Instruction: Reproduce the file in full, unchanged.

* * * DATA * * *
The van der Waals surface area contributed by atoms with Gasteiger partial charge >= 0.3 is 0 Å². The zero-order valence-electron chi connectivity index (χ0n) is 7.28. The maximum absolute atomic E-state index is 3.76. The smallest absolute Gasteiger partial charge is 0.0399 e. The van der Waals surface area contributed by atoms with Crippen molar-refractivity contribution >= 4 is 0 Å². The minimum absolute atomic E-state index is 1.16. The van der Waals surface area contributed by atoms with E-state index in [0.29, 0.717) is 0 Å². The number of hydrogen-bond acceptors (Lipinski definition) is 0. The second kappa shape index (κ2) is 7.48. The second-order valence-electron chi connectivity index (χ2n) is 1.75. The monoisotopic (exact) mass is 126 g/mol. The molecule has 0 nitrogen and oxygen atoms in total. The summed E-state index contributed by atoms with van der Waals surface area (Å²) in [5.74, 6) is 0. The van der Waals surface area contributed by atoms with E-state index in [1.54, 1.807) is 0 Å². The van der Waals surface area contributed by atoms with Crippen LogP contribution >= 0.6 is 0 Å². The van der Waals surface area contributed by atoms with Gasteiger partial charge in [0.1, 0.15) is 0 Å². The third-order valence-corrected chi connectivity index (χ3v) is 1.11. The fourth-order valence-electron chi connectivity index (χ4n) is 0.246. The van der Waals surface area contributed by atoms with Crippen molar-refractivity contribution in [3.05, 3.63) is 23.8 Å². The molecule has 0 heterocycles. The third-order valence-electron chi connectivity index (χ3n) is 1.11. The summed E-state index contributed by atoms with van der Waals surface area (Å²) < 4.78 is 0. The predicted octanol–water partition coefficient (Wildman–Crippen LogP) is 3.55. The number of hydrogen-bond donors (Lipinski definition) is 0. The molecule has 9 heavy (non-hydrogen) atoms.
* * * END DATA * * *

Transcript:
The van der Waals surface area contributed by atoms with Gasteiger partial charge >= 0.3 is 0 Å². The zero-order valence-electron chi connectivity index (χ0n) is 7.28. The maximum absolute atomic E-state index is 3.76. The smallest absolute Gasteiger partial charge is 0.0399 e. The van der Waals surface area contributed by atoms with Crippen molar-refractivity contribution >= 4 is 0 Å². The minimum absolute atomic E-state index is 1.16. The van der Waals surface area contributed by atoms with E-state index in [0.29, 0.717) is 0 Å². The number of hydrogen-bond acceptors (Lipinski definition) is 0. The second kappa shape index (κ2) is 7.48. The second-order valence-electron chi connectivity index (χ2n) is 1.75. The monoisotopic (exact) mass is 126 g/mol. The molecule has 0 nitrogen and oxygen atoms in total. The summed E-state index contributed by atoms with van der Waals surface area (Å²) in [5.74, 6) is 0. The van der Waals surface area contributed by atoms with E-state index in [1.54, 1.807) is 0 Å². The van der Waals surface area contributed by atoms with Crippen LogP contribution >= 0.6 is 0 Å². The van der Waals surface area contributed by atoms with Gasteiger partial charge in [0.1, 0.15) is 0 Å². The third-order valence-corrected chi connectivity index (χ3v) is 1.11. The fourth-order valence-electron chi connectivity index (χ4n) is 0.246. The van der Waals surface area contributed by atoms with Crippen molar-refractivity contribution in [3.05, 3.63) is 23.8 Å². The molecule has 0 heterocycles. The third-order valence-electron chi connectivity index (χ3n) is 1.11. The summed E-state index contributed by atoms with van der Waals surface area (Å²) < 4.78 is 0. The predicted octanol–water partition coefficient (Wildman–Crippen LogP) is 3.55. The number of hydrogen-bond donors (Lipinski definition) is 0. The molecule has 9 heavy (non-hydrogen) atoms.